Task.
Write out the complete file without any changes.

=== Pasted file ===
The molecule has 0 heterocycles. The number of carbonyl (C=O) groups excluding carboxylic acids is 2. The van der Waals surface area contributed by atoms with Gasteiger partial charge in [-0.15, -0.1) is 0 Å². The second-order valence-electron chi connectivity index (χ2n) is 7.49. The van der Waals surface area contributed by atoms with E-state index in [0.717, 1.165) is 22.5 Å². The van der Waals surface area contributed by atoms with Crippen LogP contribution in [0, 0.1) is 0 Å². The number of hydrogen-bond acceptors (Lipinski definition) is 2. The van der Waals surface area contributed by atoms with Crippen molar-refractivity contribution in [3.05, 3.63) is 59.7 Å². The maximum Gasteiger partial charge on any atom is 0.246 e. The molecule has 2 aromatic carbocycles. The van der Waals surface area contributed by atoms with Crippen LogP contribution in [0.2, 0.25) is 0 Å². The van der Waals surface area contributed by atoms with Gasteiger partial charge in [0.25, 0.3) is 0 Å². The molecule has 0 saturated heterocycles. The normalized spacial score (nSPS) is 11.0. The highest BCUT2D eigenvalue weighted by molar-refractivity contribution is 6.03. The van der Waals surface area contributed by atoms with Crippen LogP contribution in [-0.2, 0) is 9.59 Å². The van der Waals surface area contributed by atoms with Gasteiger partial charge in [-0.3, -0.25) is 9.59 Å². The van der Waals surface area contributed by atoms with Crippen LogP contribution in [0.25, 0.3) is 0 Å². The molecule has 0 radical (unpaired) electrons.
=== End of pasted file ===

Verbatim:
The molecule has 0 heterocycles. The number of carbonyl (C=O) groups excluding carboxylic acids is 2. The van der Waals surface area contributed by atoms with Gasteiger partial charge in [-0.15, -0.1) is 0 Å². The second-order valence-electron chi connectivity index (χ2n) is 7.49. The van der Waals surface area contributed by atoms with E-state index in [0.717, 1.165) is 22.5 Å². The van der Waals surface area contributed by atoms with Crippen LogP contribution in [0, 0.1) is 0 Å². The number of hydrogen-bond acceptors (Lipinski definition) is 2. The van der Waals surface area contributed by atoms with Crippen molar-refractivity contribution in [3.05, 3.63) is 59.7 Å². The maximum Gasteiger partial charge on any atom is 0.246 e. The molecule has 2 aromatic carbocycles. The van der Waals surface area contributed by atoms with Crippen LogP contribution in [0.2, 0.25) is 0 Å². The van der Waals surface area contributed by atoms with Gasteiger partial charge in [0.25, 0.3) is 0 Å². The molecule has 0 saturated heterocycles. The normalized spacial score (nSPS) is 11.0. The highest BCUT2D eigenvalue weighted by molar-refractivity contribution is 6.03. The van der Waals surface area contributed by atoms with Crippen LogP contribution in [-0.2, 0) is 9.59 Å². The van der Waals surface area contributed by atoms with Gasteiger partial charge in [-0.3, -0.25) is 9.59 Å². The van der Waals surface area contributed by atoms with Crippen LogP contribution in [0.25, 0.3) is 0 Å². The molecule has 0 radical (unpaired) electrons.